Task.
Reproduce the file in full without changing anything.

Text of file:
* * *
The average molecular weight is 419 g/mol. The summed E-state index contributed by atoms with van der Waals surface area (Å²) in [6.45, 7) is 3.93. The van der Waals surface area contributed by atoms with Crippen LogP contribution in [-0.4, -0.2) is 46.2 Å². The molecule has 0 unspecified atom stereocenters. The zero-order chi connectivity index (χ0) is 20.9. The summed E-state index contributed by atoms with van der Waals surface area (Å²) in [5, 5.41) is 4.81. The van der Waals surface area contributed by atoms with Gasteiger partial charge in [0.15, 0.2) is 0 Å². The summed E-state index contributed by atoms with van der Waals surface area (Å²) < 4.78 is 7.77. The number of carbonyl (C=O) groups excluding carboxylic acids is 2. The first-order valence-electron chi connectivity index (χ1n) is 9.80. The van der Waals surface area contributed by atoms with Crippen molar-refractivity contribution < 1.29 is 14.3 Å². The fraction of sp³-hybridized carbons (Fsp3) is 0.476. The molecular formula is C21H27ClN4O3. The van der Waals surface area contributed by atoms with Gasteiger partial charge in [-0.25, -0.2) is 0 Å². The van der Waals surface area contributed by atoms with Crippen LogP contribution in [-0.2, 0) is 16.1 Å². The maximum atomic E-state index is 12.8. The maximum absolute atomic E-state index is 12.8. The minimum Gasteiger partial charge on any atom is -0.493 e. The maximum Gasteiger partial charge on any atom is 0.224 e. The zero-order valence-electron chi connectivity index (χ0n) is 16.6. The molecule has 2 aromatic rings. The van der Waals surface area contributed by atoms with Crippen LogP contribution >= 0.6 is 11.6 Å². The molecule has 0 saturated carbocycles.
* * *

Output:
The average molecular weight is 419 g/mol. The summed E-state index contributed by atoms with van der Waals surface area (Å²) in [6.45, 7) is 3.93. The van der Waals surface area contributed by atoms with Crippen LogP contribution in [-0.4, -0.2) is 46.2 Å². The molecule has 0 unspecified atom stereocenters. The zero-order chi connectivity index (χ0) is 20.9. The summed E-state index contributed by atoms with van der Waals surface area (Å²) in [5, 5.41) is 4.81. The van der Waals surface area contributed by atoms with Gasteiger partial charge in [0.15, 0.2) is 0 Å². The summed E-state index contributed by atoms with van der Waals surface area (Å²) < 4.78 is 7.77. The number of carbonyl (C=O) groups excluding carboxylic acids is 2. The first-order valence-electron chi connectivity index (χ1n) is 9.80. The van der Waals surface area contributed by atoms with Crippen molar-refractivity contribution < 1.29 is 14.3 Å². The fraction of sp³-hybridized carbons (Fsp3) is 0.476. The molecular formula is C21H27ClN4O3. The van der Waals surface area contributed by atoms with Gasteiger partial charge in [-0.25, -0.2) is 0 Å². The van der Waals surface area contributed by atoms with Crippen LogP contribution in [-0.2, 0) is 16.1 Å². The maximum atomic E-state index is 12.8. The maximum absolute atomic E-state index is 12.8. The minimum Gasteiger partial charge on any atom is -0.493 e. The maximum Gasteiger partial charge on any atom is 0.224 e. The zero-order valence-electron chi connectivity index (χ0n) is 16.6. The molecule has 2 aromatic rings. The van der Waals surface area contributed by atoms with Crippen LogP contribution >= 0.6 is 11.6 Å². The molecule has 0 saturated carbocycles.